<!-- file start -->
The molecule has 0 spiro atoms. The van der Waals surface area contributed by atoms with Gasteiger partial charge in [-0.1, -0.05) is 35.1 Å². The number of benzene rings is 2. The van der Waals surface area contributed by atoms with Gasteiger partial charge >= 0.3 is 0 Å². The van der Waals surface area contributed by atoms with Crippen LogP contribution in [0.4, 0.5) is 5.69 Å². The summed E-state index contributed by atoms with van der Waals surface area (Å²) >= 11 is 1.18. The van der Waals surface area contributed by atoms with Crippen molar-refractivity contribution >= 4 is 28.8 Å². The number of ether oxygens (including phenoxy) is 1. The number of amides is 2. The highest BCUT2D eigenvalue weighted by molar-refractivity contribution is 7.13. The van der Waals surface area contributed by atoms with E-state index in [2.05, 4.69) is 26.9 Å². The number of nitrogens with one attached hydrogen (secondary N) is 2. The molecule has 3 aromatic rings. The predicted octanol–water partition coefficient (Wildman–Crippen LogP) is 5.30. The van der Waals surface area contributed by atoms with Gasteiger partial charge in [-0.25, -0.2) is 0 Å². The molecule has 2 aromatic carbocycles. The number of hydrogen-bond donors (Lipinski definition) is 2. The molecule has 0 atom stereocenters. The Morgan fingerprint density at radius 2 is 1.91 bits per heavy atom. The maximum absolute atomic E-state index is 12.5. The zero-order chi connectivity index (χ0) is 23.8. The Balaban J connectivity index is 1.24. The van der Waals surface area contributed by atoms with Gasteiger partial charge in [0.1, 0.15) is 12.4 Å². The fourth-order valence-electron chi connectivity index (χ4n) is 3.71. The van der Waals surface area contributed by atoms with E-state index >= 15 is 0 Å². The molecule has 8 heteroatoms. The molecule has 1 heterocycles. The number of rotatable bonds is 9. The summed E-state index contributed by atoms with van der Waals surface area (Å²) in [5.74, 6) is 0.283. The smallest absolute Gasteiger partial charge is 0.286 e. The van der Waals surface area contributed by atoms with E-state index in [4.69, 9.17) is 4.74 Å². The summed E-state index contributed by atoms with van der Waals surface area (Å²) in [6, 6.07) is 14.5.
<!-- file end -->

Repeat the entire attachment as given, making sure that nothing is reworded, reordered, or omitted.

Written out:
The molecule has 0 spiro atoms. The van der Waals surface area contributed by atoms with Gasteiger partial charge in [-0.1, -0.05) is 35.1 Å². The number of benzene rings is 2. The van der Waals surface area contributed by atoms with Gasteiger partial charge >= 0.3 is 0 Å². The van der Waals surface area contributed by atoms with Crippen LogP contribution in [0.4, 0.5) is 5.69 Å². The summed E-state index contributed by atoms with van der Waals surface area (Å²) >= 11 is 1.18. The van der Waals surface area contributed by atoms with Crippen molar-refractivity contribution >= 4 is 28.8 Å². The number of ether oxygens (including phenoxy) is 1. The number of amides is 2. The highest BCUT2D eigenvalue weighted by molar-refractivity contribution is 7.13. The van der Waals surface area contributed by atoms with E-state index in [2.05, 4.69) is 26.9 Å². The number of nitrogens with one attached hydrogen (secondary N) is 2. The molecule has 3 aromatic rings. The predicted octanol–water partition coefficient (Wildman–Crippen LogP) is 5.30. The van der Waals surface area contributed by atoms with Gasteiger partial charge in [-0.25, -0.2) is 0 Å². The molecule has 2 aromatic carbocycles. The number of hydrogen-bond donors (Lipinski definition) is 2. The molecule has 0 atom stereocenters. The Morgan fingerprint density at radius 2 is 1.91 bits per heavy atom. The maximum absolute atomic E-state index is 12.5. The zero-order chi connectivity index (χ0) is 23.8. The Balaban J connectivity index is 1.24. The van der Waals surface area contributed by atoms with Gasteiger partial charge in [0.1, 0.15) is 12.4 Å². The fourth-order valence-electron chi connectivity index (χ4n) is 3.71. The van der Waals surface area contributed by atoms with E-state index >= 15 is 0 Å². The molecule has 8 heteroatoms. The molecule has 1 heterocycles. The number of rotatable bonds is 9. The summed E-state index contributed by atoms with van der Waals surface area (Å²) in [5.74, 6) is 0.283. The smallest absolute Gasteiger partial charge is 0.286 e. The van der Waals surface area contributed by atoms with E-state index in [4.69, 9.17) is 4.74 Å². The summed E-state index contributed by atoms with van der Waals surface area (Å²) in [6, 6.07) is 14.5.